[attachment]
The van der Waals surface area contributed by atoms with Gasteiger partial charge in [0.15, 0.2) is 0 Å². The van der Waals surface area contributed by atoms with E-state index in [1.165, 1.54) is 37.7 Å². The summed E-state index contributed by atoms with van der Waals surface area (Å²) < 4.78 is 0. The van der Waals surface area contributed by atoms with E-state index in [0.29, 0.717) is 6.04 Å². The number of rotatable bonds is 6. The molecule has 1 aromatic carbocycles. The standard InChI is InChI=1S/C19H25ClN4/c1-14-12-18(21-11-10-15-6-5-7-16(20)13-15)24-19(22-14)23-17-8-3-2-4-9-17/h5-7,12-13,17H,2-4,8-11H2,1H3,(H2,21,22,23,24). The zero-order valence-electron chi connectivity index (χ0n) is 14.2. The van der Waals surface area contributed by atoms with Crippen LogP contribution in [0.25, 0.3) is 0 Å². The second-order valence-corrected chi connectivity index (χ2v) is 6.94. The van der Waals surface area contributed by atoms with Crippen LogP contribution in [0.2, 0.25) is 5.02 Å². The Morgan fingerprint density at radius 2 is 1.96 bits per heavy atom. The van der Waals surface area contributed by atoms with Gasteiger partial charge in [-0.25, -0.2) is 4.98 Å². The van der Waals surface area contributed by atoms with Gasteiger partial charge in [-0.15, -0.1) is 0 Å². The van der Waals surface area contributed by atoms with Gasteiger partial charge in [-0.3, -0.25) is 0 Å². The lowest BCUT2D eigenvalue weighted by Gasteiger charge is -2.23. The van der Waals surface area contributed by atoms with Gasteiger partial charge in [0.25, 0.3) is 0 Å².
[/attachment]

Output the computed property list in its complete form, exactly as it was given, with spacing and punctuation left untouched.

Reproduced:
The van der Waals surface area contributed by atoms with Gasteiger partial charge in [0.15, 0.2) is 0 Å². The van der Waals surface area contributed by atoms with E-state index in [1.165, 1.54) is 37.7 Å². The summed E-state index contributed by atoms with van der Waals surface area (Å²) < 4.78 is 0. The van der Waals surface area contributed by atoms with E-state index in [0.29, 0.717) is 6.04 Å². The number of rotatable bonds is 6. The molecule has 1 aromatic carbocycles. The standard InChI is InChI=1S/C19H25ClN4/c1-14-12-18(21-11-10-15-6-5-7-16(20)13-15)24-19(22-14)23-17-8-3-2-4-9-17/h5-7,12-13,17H,2-4,8-11H2,1H3,(H2,21,22,23,24). The zero-order valence-electron chi connectivity index (χ0n) is 14.2. The van der Waals surface area contributed by atoms with Crippen LogP contribution in [0.25, 0.3) is 0 Å². The second-order valence-corrected chi connectivity index (χ2v) is 6.94. The van der Waals surface area contributed by atoms with Crippen LogP contribution in [0.2, 0.25) is 5.02 Å². The Morgan fingerprint density at radius 2 is 1.96 bits per heavy atom. The van der Waals surface area contributed by atoms with Gasteiger partial charge in [-0.25, -0.2) is 4.98 Å². The van der Waals surface area contributed by atoms with Gasteiger partial charge in [-0.15, -0.1) is 0 Å². The van der Waals surface area contributed by atoms with Gasteiger partial charge in [-0.3, -0.25) is 0 Å². The lowest BCUT2D eigenvalue weighted by Gasteiger charge is -2.23. The van der Waals surface area contributed by atoms with Gasteiger partial charge in [0.25, 0.3) is 0 Å².